Kataryzna (Kasia) M. Sawicka, a postdoctoral research associate in the Department of Dermatology, won the national Collegiate Inventors Competition for her “Immuno-Matrix” in November 2014. The Immuno-matrix is a skin patch held together by nanofibers to deliver a vaccine through skin absorption; it’s a needleless vaccination that’s as simple and painless as putting on a Band-Aid.
The Immuno-matrix has the potential to play a major role in the combat and eradication of infectious diseases. Not only is this new technique lean, as there is no biohazardous waste, but the very concept is groundbreaking. Previously, scientists believed that a compound’s molecular weight must be under 500 Daltons in order for skin absorption to work. Thus, other technologies relied on some form of mechanical disruption of the skin. Sawicka’s Immuno-matrix works by exchanging moisture via the topmost layers of the skin. Furthermore, the Immuno-matrix has shown to successfully deliver molecules 250 times the previously expected maximum size.
By taking advantage of the skin delivery system, the Immuno-matrix is able to deliver only the most immunogenic part of the vaccine, which is usually a protein. Yet the Immunomatrix seems to be just as effective in conferring immunity as injections. Sawicka and her team have successfully delivered the whooping cough antigen in vivo and both the influenza and anthrax in vitro using the Immuno-matrix. Another benefit of a skin delivery system is that within the skin, there’s an extensive lymphatic system which makes finding an immunocompetent cell in the skin extremely easy.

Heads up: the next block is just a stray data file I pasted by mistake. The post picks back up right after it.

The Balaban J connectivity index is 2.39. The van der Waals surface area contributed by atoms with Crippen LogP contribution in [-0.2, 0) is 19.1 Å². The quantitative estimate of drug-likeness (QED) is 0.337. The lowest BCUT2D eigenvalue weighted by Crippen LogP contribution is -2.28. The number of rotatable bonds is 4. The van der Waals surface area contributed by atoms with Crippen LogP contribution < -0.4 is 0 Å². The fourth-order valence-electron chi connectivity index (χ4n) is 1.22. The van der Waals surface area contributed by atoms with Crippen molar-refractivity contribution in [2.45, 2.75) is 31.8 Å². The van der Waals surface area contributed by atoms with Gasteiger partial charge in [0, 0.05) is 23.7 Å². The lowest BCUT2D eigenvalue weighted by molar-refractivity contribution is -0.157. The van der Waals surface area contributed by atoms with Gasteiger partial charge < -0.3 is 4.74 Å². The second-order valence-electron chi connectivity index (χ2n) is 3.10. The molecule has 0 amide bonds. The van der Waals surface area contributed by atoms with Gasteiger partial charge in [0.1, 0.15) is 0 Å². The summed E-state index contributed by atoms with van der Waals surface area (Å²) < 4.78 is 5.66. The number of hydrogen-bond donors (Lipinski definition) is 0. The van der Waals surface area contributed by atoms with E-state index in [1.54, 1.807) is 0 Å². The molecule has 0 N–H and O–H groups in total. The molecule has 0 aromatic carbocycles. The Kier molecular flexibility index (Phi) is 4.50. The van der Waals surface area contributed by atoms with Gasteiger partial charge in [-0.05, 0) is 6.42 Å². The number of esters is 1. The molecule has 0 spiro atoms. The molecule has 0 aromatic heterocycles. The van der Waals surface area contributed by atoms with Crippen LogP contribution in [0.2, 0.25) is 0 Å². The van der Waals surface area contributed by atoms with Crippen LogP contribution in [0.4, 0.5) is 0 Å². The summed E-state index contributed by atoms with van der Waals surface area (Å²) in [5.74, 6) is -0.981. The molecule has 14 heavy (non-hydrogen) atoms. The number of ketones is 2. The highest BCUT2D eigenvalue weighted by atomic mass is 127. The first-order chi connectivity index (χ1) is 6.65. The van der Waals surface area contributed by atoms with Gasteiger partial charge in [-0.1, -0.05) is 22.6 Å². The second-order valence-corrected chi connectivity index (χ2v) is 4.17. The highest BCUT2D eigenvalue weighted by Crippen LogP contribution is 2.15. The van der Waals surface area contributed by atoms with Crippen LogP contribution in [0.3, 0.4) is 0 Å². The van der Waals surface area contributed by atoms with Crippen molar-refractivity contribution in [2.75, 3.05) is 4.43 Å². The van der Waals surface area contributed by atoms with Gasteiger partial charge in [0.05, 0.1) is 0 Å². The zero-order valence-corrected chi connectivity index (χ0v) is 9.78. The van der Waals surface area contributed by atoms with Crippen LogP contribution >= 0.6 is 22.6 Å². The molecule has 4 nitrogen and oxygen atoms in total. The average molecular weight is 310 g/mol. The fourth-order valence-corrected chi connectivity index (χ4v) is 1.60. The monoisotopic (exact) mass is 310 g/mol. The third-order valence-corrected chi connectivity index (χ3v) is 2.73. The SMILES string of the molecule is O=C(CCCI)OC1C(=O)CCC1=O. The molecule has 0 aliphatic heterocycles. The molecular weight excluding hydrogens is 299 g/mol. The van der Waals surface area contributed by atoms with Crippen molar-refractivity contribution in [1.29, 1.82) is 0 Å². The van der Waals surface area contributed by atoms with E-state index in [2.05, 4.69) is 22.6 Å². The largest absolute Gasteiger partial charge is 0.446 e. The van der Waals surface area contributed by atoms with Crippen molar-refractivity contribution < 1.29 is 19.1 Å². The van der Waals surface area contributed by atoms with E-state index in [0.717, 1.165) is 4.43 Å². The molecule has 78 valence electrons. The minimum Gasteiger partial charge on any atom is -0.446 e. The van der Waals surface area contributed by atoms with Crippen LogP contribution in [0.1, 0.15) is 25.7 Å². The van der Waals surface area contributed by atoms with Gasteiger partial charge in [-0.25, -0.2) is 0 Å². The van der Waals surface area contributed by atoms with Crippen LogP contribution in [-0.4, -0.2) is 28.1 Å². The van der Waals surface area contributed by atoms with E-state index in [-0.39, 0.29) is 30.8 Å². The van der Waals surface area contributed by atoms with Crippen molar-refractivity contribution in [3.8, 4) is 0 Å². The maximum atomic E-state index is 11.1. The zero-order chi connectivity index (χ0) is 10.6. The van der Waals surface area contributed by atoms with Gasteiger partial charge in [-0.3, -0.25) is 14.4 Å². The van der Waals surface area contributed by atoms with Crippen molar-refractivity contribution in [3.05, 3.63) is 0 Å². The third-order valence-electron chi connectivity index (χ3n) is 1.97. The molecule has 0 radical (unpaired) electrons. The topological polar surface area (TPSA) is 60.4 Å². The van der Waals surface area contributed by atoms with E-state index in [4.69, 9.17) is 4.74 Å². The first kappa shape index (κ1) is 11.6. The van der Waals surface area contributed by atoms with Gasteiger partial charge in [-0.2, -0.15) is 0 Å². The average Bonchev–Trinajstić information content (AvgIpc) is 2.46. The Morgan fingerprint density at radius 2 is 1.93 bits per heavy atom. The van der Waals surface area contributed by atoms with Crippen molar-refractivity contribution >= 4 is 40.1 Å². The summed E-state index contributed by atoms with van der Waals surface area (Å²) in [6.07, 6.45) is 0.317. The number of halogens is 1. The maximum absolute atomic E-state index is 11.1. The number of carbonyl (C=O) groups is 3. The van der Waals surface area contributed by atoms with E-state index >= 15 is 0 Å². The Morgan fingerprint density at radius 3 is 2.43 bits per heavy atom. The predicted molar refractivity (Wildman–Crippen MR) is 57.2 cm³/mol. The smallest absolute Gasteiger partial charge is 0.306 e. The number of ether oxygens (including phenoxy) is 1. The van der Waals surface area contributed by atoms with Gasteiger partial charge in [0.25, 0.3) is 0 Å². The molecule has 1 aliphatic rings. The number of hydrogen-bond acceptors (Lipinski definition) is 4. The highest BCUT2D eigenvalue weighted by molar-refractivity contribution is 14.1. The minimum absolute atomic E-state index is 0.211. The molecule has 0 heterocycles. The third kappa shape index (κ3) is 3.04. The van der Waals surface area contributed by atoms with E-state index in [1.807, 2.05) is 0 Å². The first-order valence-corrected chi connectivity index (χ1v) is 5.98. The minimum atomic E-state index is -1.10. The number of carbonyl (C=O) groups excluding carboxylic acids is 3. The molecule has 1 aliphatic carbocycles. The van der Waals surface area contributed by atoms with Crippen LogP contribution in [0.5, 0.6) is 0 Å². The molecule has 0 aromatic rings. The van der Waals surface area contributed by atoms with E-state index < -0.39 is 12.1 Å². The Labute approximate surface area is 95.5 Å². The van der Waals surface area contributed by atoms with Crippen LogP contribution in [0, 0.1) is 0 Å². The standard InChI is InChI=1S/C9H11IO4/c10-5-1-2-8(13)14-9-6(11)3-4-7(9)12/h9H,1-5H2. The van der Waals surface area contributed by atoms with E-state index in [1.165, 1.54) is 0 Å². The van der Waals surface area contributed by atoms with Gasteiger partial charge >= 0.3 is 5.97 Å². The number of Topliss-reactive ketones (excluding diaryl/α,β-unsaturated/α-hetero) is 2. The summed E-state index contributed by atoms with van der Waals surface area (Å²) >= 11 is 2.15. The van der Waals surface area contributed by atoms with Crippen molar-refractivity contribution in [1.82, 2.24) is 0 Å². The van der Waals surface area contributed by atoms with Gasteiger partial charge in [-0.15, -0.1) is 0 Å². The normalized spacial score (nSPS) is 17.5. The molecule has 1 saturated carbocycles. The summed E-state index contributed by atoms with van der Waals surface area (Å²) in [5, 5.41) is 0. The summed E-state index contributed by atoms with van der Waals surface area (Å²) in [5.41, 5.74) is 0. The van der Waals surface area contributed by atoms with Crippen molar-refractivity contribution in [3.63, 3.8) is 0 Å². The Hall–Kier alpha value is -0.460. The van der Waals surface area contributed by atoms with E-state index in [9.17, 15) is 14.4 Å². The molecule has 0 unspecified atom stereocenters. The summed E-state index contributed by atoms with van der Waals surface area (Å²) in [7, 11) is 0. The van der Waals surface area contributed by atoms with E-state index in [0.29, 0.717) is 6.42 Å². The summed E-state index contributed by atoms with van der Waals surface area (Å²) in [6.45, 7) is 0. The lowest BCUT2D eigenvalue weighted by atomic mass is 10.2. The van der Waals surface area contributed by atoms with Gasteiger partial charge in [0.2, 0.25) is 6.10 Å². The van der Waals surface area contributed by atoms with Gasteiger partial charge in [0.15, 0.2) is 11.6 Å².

Sawicka, who placed first of seven graduate student teams from across the United States, hopes to see the commercialization of Immmunomatrix and for her invention to be used in hospitals and clinics throughout the world.
“Bringing the concept of infectious disease immunization without the use of needles to this stage is a great advancement to our field,” said President Samuel L. Stanley. “We are excited to see the outcome of the next phase of Kasia’s work on ImmunoMatrix” (1).
- Almonte, Alida. “Needleless Vaccination Developed at Stony Brook Takes 1st Place at Inventors Competition.” Stony Brook Research. Stony Brook University, 21 Nov. 2014. Web. 08 Mar. 2015.